By Jenée Tibshraeny
One of the most challenging tasks facing the new government is deciding the extent to which public money should be used to compensate owners of houses damaged in natural disasters, and houses at-risk of flooding, erosion and fire due to climate change.
The previous government commissioned major reviews into the Earthquake Commission Act and Resource Management Act (RMA). Labour has committed to implementing the recommendations at a high level, but is yet to work through the billion-dollar details.
Following the Canterbury Earthquakes, there’s public awareness of the complexities related to deciding how large the country’s state disaster insurance scheme should be, and accordingly, what level of premiums taxpayers should pay to support it.
The new territory we’re about to enter is deciding how to apportion the costs of adapting to climate change. In other words, protecting our homes, businesses and infrastructure from sea level rise, flooding, erosion and fires.
This will mean building seawalls and the like to protect property, but also moving away from risky areas.
The question then is, who - if anyone, should compensate the owners of these at-risk assets?
Managed Retreat and Climate Change Adaptation Act
Labour has committed to drafting and passing a bill in this term of government to address the thorny issue.
The final report of the RMA review, led by retired Court of Appeal Judge Tony Randerson, recommended a national fund be established to cover the costs of managed retreat and adaptation.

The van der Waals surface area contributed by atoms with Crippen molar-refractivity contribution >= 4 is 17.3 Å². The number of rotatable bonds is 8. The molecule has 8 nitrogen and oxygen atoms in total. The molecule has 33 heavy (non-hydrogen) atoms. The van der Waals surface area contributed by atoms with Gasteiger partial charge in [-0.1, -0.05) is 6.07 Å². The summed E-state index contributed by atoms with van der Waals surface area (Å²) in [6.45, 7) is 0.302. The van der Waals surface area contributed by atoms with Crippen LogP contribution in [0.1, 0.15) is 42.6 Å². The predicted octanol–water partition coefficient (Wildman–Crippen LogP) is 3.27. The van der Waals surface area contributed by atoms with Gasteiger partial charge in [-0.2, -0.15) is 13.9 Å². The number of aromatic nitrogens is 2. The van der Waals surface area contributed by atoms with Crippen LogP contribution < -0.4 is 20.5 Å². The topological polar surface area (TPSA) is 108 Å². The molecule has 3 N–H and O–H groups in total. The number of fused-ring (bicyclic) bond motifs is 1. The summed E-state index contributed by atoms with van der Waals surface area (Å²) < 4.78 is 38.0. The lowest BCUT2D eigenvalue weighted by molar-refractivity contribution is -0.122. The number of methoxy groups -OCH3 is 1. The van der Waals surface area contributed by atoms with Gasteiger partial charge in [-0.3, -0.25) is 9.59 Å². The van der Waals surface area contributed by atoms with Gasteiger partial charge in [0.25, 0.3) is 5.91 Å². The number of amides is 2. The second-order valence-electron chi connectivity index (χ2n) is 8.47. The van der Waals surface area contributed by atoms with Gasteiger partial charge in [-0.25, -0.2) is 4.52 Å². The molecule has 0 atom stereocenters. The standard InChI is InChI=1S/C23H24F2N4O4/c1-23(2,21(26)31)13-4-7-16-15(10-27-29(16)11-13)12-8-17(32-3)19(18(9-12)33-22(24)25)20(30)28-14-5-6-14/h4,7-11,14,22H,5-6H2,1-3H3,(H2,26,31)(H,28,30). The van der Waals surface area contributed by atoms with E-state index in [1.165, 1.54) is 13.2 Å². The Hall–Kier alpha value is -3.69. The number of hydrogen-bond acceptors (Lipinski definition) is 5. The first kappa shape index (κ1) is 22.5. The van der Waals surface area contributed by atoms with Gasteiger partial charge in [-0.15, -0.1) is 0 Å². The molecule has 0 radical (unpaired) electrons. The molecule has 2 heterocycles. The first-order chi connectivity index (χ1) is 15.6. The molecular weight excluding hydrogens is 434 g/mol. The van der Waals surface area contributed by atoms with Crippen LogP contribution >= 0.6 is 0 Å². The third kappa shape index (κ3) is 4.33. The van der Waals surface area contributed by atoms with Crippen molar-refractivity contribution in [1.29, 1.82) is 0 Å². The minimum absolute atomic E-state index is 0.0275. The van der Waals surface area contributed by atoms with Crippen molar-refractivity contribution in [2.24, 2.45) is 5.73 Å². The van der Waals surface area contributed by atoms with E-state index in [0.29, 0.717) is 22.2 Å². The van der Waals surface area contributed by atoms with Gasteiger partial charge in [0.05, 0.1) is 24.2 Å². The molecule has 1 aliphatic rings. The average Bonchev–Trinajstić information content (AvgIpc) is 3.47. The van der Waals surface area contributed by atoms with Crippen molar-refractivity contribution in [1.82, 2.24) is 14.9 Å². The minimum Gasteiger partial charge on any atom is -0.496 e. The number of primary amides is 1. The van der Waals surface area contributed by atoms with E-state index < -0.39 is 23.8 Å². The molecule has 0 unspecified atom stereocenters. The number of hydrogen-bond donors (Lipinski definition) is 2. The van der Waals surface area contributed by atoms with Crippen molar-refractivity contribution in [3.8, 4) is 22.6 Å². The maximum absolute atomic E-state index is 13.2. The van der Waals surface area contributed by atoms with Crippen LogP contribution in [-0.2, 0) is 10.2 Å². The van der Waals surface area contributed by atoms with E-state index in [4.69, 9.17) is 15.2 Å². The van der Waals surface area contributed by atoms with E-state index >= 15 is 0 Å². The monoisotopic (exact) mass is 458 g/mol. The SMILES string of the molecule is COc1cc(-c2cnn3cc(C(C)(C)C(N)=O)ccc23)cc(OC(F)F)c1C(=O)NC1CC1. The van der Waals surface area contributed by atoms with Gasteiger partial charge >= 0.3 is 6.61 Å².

It suggested the costs be shared across the country, rather than lumped on affected areas.
The report also recommended government be given the power to acquire land and “potentially” compensate landowners, and “use taxes, subsidies or other economic instruments to incentivise changes in land and resource use”.
It noted land owners in “high-risk situations” where managed retreat is required, wouldn’t be compensated enough under the existing Public Works Act.
The Act requires payment at market value. But if someone can no longer get resource consent or insurance for their coastal property for example, the value of their land would plummet and any market-based pay-out would be insufficient to help them relocate.
Randerson noted this new ‘Managed Retreat and Climate Change Adaptation Act’ would need to avoid creating a moral hazard, and consider both intergenerational equity and the Treaty of Waitangi.
He said it would also need to deal with issues around private insurance and local council liability.
Labour hasn’t specified exactly which recommendations it will adopt.
The party responded similarly to a report written further to a Public Inquiry into the Earthquake Commission (EQC).
This inquiry, led by former governor general Silvia Cartwright, recommended the cap on disaster cover provided to residential property owners increase from $150,000 to the average cost of building a house (about $400,000 at the time the report was written). Alternatively, it suggested removing the cap altogether.